The Court of Appeals, interpreting Oregon's 1959 law allowing foreclosure by a private, advertised trustee's sale rather than through a court-ordered foreclosure, held that a nonjudicial foreclosure cannot occur if an assignment of the beneficial interest was not recorded. The Court rejected the argument by MERS that, even though it was not the lender or a successor to the lender, foreclosure was proper because it had been designated as beneficiary of the trust deed when the homeowner took out the loan.
There was evidence in Niday that the lender assigned its interest in the trust deed without recording the assignment, and the Court of Appeals ordered a trial on whether the predicates to nonjudicial foreclosure had been satisfied.
The day after the Court of Appeals issued the opinion in Niday, the Oregon Supreme Court accepted a certified question from the U.S. District Court in a case also addressing nonjudicial foreclosures of mortgages tracked by MERS.
A title company is liable for negligence in a real estate transaction in which plaintiff thought he had purchased a lot that -- it was later discovered -- had already been sold to another party. Last week the Oregon Court of Appeals in Peterson v. McCavic affirmed a jury verdict for negligence against Amerititle, Inc., which had served as escrow agent and title insurer in the transaction.
Plaintiff undertook to purchase an empty lot in The Dalles, Oregon, but the property description in the earnest money agreement was changed after he signed it -- leading to his purchase of a lot about 50 feet from the one he thought he was buying. Plantiff learned of the mistake from the actual owners of the land he thought he had purchased, but only after spending several months building a house on the wrong lot.
Amertitle argued that, pursuant to the economic loss doctrine, it could be liable for negligence only if it had a special relationship with plaintiff. An escrow holder generally is a neutral party with no obligation to either party to the transaction. However, an escrow holder can assume a duty when it volunteers advice or otherwise acts outside the scope of its normal duties. Viewed in the light most favorable to plaintiff, the evidence showed that the escrow agent changed the property description in the earnest money agreement, and prepared closing documents based on that change, without direction from or knowledge of the parties to the transaction. By doing so, it acted outside the duties of a neutral party and incurred an obligation to exercise due care. On that basis, the court affirmed the jury verdict.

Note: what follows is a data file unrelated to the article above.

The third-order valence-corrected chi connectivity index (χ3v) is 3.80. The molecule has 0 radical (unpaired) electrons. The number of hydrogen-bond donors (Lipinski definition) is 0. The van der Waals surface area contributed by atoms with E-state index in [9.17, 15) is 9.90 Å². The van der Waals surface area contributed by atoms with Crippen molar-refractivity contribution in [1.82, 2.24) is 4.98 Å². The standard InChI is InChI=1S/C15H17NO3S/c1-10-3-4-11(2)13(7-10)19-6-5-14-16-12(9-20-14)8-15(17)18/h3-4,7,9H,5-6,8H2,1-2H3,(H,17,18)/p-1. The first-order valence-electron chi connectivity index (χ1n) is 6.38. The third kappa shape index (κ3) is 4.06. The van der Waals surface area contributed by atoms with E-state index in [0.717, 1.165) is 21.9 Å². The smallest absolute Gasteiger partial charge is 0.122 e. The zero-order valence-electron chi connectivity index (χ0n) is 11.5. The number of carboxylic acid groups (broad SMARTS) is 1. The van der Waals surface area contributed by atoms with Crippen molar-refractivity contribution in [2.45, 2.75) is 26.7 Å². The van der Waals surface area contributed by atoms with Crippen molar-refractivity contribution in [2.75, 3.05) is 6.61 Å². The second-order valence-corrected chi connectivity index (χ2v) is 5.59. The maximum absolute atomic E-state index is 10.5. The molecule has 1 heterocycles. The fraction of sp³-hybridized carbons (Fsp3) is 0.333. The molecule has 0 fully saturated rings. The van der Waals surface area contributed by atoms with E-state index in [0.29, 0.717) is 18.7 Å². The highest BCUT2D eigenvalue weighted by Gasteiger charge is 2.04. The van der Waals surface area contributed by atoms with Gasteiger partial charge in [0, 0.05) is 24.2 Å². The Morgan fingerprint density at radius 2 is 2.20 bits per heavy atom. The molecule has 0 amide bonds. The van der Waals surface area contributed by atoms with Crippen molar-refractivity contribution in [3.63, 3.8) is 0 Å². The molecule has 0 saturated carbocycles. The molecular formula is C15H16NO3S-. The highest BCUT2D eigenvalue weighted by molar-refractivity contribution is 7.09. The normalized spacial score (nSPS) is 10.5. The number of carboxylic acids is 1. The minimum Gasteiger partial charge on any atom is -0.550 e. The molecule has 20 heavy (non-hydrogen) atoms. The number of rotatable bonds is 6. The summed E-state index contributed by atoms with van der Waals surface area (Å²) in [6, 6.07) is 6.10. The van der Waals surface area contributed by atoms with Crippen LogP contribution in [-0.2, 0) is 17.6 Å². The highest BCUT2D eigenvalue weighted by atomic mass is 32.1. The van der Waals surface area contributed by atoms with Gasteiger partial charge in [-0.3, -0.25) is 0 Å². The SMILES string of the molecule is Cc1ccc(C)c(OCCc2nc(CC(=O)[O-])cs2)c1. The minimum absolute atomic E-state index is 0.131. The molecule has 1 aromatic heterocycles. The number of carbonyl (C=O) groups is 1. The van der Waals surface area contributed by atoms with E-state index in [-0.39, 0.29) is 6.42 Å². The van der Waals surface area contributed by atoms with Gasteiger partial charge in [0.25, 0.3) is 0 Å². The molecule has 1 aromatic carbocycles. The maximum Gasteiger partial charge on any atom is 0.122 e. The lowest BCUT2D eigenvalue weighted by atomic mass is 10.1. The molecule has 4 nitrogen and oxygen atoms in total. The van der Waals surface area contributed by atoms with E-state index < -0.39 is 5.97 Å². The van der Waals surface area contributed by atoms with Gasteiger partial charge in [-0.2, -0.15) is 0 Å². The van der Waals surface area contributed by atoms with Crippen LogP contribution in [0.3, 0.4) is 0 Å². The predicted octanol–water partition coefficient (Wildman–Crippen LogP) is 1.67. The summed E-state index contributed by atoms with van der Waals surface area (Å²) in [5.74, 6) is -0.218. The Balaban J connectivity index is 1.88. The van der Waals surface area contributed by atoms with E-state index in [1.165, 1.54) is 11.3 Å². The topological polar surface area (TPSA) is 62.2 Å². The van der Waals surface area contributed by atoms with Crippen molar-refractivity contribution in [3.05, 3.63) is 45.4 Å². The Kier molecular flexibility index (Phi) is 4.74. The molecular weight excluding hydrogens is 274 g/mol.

See our earlier discussion of the economic loss doctrine here.
The anti-discrimination provisions of the Fair Housing Act don't apply to a Roommate.com, the Ninth Circuit Court of Appeals ruled last month in Fair Housing Council v. Roommate.com, LLC.
Roommate.com operates a web site that helps roommates find each other. When users sign up they create a profile stating their sex, sexual orientation, and whether children will be living with them. Users may also complete an "Additional Comments" section. Users are asked to list their preferences for roommate characteristics, including sex, sexual orientation, and familial status. Based on the profiles and preferences the web site provides potential matches. The site also allows users to search based on roommate characteristics.
Plaintiff sued Roommate.com alleging that the questions about users' characteristics, and matching and steering based on those characteristics, violate the federal Fair Housing Act, which prohibits discrimination in the sale or rental of dwellings.
Judge Kozinski, writing for the Ninth Circuit, found no violation, based on the fact that roommates necessarily share a single "dwelling": "It makes practical sense to interpret 'dwelling' as an independent living unit and stop the FHA at the front door." According to the court, the selection of a roommate is more akin to a private relationship -- in which the government won't meddle -- than to a landlord-tenant relationship that's protected against discrimination.
Inadequate documentation of a promise to create an easement defeated a landowner's easement claim in a case decided yesterday by the Washington Court of Appeals. In Gold Creek North Limted Partnership, et al. v. Gold Creek Umbrella Association, the real property at issue was once held by a common owner. The owner then sold about half of the property to a developer. The Real Estate Purchase and Sale Agreement had a provision entitled "Seller's easement" which included a promise by the Buyer to grant the Seller an easement when the Seller decided to develop the remaining property. The Seller later sued the Buyer's successor-in-interest for quiet title seeking an "express easement" when the Seller started to develop the property. The Purchase and Sale Agreement did not create an easement, but only described Buyer's promise to grant an easement in the future, according to the court. The Buyer's successors-in-interest were not on notice of the promise, and, as a result, their land was not subject to the easement.